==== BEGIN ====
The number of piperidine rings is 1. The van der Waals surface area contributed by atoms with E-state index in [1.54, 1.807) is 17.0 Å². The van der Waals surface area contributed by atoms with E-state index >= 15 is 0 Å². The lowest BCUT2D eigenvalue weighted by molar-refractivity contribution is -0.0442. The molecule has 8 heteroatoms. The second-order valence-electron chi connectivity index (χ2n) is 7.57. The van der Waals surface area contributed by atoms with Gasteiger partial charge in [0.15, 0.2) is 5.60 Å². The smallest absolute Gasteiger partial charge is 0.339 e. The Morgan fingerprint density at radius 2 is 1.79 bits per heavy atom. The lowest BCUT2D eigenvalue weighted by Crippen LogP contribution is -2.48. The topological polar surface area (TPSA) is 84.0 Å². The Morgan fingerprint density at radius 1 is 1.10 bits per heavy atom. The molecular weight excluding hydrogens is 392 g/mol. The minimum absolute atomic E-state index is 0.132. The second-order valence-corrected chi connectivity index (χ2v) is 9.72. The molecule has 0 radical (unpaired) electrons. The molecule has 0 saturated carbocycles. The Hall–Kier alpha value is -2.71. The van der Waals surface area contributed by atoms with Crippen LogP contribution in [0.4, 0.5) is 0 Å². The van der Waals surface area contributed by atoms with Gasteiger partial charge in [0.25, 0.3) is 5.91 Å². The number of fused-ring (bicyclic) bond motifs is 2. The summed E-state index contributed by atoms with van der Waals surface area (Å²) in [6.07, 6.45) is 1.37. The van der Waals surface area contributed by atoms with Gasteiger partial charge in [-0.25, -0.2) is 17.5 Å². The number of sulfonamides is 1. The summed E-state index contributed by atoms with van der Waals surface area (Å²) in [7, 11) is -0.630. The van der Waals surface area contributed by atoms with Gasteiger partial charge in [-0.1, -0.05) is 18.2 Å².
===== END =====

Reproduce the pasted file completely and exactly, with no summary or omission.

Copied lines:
The number of piperidine rings is 1. The van der Waals surface area contributed by atoms with E-state index in [1.54, 1.807) is 17.0 Å². The van der Waals surface area contributed by atoms with E-state index >= 15 is 0 Å². The lowest BCUT2D eigenvalue weighted by molar-refractivity contribution is -0.0442. The molecule has 8 heteroatoms. The second-order valence-electron chi connectivity index (χ2n) is 7.57. The van der Waals surface area contributed by atoms with Gasteiger partial charge in [0.15, 0.2) is 5.60 Å². The smallest absolute Gasteiger partial charge is 0.339 e. The Morgan fingerprint density at radius 2 is 1.79 bits per heavy atom. The lowest BCUT2D eigenvalue weighted by Crippen LogP contribution is -2.48. The topological polar surface area (TPSA) is 84.0 Å². The Morgan fingerprint density at radius 1 is 1.10 bits per heavy atom. The molecular weight excluding hydrogens is 392 g/mol. The minimum absolute atomic E-state index is 0.132. The second-order valence-corrected chi connectivity index (χ2v) is 9.72. The molecule has 0 radical (unpaired) electrons. The molecule has 0 saturated carbocycles. The Hall–Kier alpha value is -2.71. The van der Waals surface area contributed by atoms with Crippen LogP contribution in [0.4, 0.5) is 0 Å². The van der Waals surface area contributed by atoms with Gasteiger partial charge in [0.25, 0.3) is 5.91 Å². The number of fused-ring (bicyclic) bond motifs is 2. The summed E-state index contributed by atoms with van der Waals surface area (Å²) in [6.07, 6.45) is 1.37. The van der Waals surface area contributed by atoms with Gasteiger partial charge in [-0.25, -0.2) is 17.5 Å². The number of sulfonamides is 1. The summed E-state index contributed by atoms with van der Waals surface area (Å²) in [7, 11) is -0.630. The van der Waals surface area contributed by atoms with Gasteiger partial charge in [-0.1, -0.05) is 18.2 Å².